Following is my contribution to a recent discussion on the American Scientist Open Access Forum on the topic of downloads:
What the institutional repository does with respect to download counts, is to direct traffic to the university's site. This will increase the university's web presence and hence emerging institutional web impact assessments, likely to be of increasing importance in years to come.
Having said that, I would also like to point out that there are serious dangers to scholarship that come with over-emphasis on the numbers. What is popular from a scholarly perspective at one point in time is not necessarily what is important.
One way to think of this: imagine that we humans are like a group of lemmings rushing madly towards a cliff (given the climate crisis and our limited attention to this, I would argue that this is a reasonable comparison). Any lemming that says (or writes) about - how to get to the cliff even faster - is likely to be well-heeded (and cited, if it is an academic lemming). On the other hand, the scholar who looks ahead and sees the cliff and shouts off (or writes up for a peer-reviewed lemming paper): "Hey! Cliff ahead! Should be change direction? " may not get much attention immediately. (Later on, after the early birds have gone over the cliff, could be a different story).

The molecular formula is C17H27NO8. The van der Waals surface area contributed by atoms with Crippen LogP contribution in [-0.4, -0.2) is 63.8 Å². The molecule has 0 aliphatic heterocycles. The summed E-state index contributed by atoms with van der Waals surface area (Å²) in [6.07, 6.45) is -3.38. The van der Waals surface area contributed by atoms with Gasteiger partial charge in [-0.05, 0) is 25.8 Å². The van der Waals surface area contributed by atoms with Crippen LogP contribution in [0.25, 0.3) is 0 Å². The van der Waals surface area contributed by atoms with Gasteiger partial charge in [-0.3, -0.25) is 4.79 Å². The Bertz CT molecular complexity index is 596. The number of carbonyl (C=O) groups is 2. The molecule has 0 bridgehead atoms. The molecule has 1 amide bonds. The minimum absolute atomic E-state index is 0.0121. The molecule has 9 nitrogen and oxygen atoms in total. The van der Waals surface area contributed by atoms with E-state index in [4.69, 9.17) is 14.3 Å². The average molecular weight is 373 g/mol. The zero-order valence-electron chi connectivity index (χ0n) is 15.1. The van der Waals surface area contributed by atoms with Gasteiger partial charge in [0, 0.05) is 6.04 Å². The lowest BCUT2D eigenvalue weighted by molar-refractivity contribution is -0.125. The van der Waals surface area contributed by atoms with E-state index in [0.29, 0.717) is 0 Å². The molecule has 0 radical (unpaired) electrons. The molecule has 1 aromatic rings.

Another important point: one real danger of usage statistics is the potential for usage-based pricing. If we go this route, it is just a matter of time before some of us impose limits on reading. If the undergraduate research project becomes a cost item, there will be a strong incentive to limit research and/or eliminate research projects. When one copy of an article can easily serve anyone, anywhere, it would be a shame to go this route. (Thanks to Andrew Odlyzko for pointing to this danger).
For a more in-depth look at this topic, please see my book chapter, "The implications of usage statistics as an economic factor in scholarly communications", OA copy in the SFU IR at:
Comment: if there is one single possibility that tipped the balance for me to become an open access advocate, it is the spectre of usage-based pricing and the evil that this entails, at least for scholarship.